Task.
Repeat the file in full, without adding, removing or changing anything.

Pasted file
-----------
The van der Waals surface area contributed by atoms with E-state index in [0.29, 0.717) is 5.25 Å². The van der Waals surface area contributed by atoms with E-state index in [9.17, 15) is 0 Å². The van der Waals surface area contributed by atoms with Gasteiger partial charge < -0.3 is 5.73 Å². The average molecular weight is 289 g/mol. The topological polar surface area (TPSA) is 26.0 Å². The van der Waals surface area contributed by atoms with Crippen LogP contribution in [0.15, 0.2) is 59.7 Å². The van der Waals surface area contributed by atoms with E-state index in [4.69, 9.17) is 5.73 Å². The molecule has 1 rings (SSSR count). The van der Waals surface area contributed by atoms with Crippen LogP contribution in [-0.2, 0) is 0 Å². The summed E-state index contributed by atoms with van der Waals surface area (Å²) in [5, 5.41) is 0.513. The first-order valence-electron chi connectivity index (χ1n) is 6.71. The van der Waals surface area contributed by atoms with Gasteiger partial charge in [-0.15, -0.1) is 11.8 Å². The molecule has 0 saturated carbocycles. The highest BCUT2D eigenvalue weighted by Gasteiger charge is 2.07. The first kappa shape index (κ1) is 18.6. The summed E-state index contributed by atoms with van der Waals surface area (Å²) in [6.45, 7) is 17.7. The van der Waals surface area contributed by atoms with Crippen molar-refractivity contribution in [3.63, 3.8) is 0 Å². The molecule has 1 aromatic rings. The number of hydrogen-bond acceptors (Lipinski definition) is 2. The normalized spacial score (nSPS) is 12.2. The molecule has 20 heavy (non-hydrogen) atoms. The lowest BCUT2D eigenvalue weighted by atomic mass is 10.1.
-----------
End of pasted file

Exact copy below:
The van der Waals surface area contributed by atoms with E-state index in [0.29, 0.717) is 5.25 Å². The van der Waals surface area contributed by atoms with E-state index in [9.17, 15) is 0 Å². The van der Waals surface area contributed by atoms with Gasteiger partial charge < -0.3 is 5.73 Å². The average molecular weight is 289 g/mol. The topological polar surface area (TPSA) is 26.0 Å². The van der Waals surface area contributed by atoms with Crippen LogP contribution in [0.15, 0.2) is 59.7 Å². The van der Waals surface area contributed by atoms with E-state index in [4.69, 9.17) is 5.73 Å². The molecule has 1 rings (SSSR count). The van der Waals surface area contributed by atoms with Crippen LogP contribution in [-0.2, 0) is 0 Å². The summed E-state index contributed by atoms with van der Waals surface area (Å²) in [5, 5.41) is 0.513. The first-order valence-electron chi connectivity index (χ1n) is 6.71. The van der Waals surface area contributed by atoms with Gasteiger partial charge in [-0.15, -0.1) is 11.8 Å². The molecule has 0 saturated carbocycles. The highest BCUT2D eigenvalue weighted by Gasteiger charge is 2.07. The first kappa shape index (κ1) is 18.6. The summed E-state index contributed by atoms with van der Waals surface area (Å²) in [6.45, 7) is 17.7. The van der Waals surface area contributed by atoms with Crippen molar-refractivity contribution in [3.63, 3.8) is 0 Å². The molecule has 1 aromatic rings. The number of hydrogen-bond acceptors (Lipinski definition) is 2. The normalized spacial score (nSPS) is 12.2. The molecule has 20 heavy (non-hydrogen) atoms. The lowest BCUT2D eigenvalue weighted by atomic mass is 10.1.